A.M. Splash: Justification for Oakland’s 100-Block Crime Plan Challenged
- Validity of Oakland’s 100 Blocks challenged (Oakland Tribune)
At the heart of Mayor Jean Quan’s 100 Blocks crime-fighting plan is the notion that 90 percent of shootings and homicides in Oakland occur in just 100 blocks and that increased policing and services in those blocks will reduce crime citywide.
But the nonprofit Urban Strategies Council challenged that premise Monday, releasing a study that found shootings and homicides are far more dispersed than the city suggests.
- As adult cancer cases drop, rates go up among children (The Bay Citizen)
New cases of cancer among adults in California are declining, but rates of childhood cancers are increasing, according to a new study by a statewide health organization.
- Cal Memorial Stadium opening doubts(SF Chronicle)
Construction crews are working up to 12 hours a day, seven days a week, to finish the $321 million makeover of Memorial Stadium before Cal’s home football opener Sept. 1.
One subcontractor on the job, who spoke on the condition that he not be named, told us he’d be “very surprised” if the stadium is done on time.
- Man punched after Bay to Breakers race dies(SF Chronicle)
A man who was punched and hit his head on the ground in Golden Gate Park after last month’s Bay to Breakers race has died after being taken off life support, authorities said Monday.
- Short-term rentals disrupting SF housing market (SF Chronicle)
“We’re seeing a significant growth in the number of San Franciscans who are utilizing websites to share their homes, apartments or couches with visitors from around the world,” said San Francisco Board of Supervisors President David Chiu, who has been meeting with stakeholders before introducing legislation to address the trend. “We need to protect scarce rental housing, make sure visitors are respectful within buildings and neighborhoods, and make sure these practices take into account planning, safety and quality-of-life concerns….”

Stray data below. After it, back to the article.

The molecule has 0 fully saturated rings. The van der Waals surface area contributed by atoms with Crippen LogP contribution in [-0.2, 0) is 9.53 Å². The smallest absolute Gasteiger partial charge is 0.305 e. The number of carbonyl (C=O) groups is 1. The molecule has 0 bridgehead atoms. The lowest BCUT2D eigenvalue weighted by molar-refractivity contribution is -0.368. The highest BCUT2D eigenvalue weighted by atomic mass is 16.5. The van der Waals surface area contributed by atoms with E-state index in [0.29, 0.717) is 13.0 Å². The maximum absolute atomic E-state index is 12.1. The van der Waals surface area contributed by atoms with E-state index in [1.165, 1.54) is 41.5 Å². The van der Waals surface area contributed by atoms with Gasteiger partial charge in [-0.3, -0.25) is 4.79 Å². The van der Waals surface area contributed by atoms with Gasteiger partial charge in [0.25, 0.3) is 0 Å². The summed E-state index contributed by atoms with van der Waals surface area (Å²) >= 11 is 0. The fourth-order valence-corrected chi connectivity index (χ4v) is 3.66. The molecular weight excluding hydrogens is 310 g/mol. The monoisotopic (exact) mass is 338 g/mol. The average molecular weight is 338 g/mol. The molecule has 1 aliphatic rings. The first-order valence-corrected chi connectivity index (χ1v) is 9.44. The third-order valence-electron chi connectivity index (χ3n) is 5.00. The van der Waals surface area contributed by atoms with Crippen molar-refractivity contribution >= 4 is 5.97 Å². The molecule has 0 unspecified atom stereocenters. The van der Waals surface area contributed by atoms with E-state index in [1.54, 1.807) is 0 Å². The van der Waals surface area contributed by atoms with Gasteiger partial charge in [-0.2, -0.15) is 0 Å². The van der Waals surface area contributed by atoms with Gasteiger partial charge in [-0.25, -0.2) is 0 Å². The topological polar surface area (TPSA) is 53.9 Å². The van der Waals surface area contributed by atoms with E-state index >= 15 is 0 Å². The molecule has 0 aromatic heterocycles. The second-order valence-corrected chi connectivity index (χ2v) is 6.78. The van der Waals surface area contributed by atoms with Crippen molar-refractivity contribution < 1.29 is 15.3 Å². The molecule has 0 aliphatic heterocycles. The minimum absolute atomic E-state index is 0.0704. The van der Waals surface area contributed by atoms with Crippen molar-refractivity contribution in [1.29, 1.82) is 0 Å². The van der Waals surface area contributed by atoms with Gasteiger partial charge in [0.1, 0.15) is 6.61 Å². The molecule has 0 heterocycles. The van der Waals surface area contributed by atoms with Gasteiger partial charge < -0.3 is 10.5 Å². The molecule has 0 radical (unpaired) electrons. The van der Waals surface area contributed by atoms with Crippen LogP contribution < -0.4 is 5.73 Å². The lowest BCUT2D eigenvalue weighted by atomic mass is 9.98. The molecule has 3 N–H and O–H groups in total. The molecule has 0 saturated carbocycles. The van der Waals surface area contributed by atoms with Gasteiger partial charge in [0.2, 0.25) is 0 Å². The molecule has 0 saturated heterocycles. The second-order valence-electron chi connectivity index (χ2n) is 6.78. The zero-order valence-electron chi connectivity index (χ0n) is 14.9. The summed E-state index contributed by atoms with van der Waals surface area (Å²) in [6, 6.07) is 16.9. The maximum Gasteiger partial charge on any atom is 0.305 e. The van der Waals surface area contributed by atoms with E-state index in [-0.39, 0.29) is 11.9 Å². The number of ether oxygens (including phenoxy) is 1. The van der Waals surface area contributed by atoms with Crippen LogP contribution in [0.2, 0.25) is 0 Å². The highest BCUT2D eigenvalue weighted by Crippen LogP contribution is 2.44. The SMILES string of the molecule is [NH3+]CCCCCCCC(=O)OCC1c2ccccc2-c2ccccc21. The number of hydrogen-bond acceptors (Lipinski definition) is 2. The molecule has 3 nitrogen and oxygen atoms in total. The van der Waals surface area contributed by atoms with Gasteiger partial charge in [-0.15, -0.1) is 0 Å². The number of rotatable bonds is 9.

Spokespeople for tenants, neighborhood associations and landlords, groups that rarely, if ever, find common ground in San Francisco, agree that the lodging websites are causing problems.
- Caltrain moves from doom to boom, but forecast could get gloomy (SJ Mercury News)
A year after a last-minute bailout saved broke Caltrain from shutting down half its stations and trains, the commuter line is so flush with cash that for the first time in four years it is adding service and keeping most fares intact.
- Hunters, animal-rights groups face off over California ban on using dogs to hunt bears, bobcats (SJ Mercury News)
In medieval Europe, people tracked boars and stags with packs of hounds. Founding Fathers Thomas Jefferson and George Washington owned hunting dogs.
But simply because something is an old tradition doesn’t mean it should continue, say animal-rights groups, whose efforts to ban the use of dogs to hunt bears and bobcats is gaining momentum in the California Legislature.
Crack down on massage parlors suspected of prostitution (Berkeleyside)
The City Council will consider revoking the use permits of two Berkeley massage parlors that are suspected of operating as prostitution houses, and a third has relinquished its permit after the Zoning Adjustments Board recommended in late April that the Council scrutinize the establishments’ operations.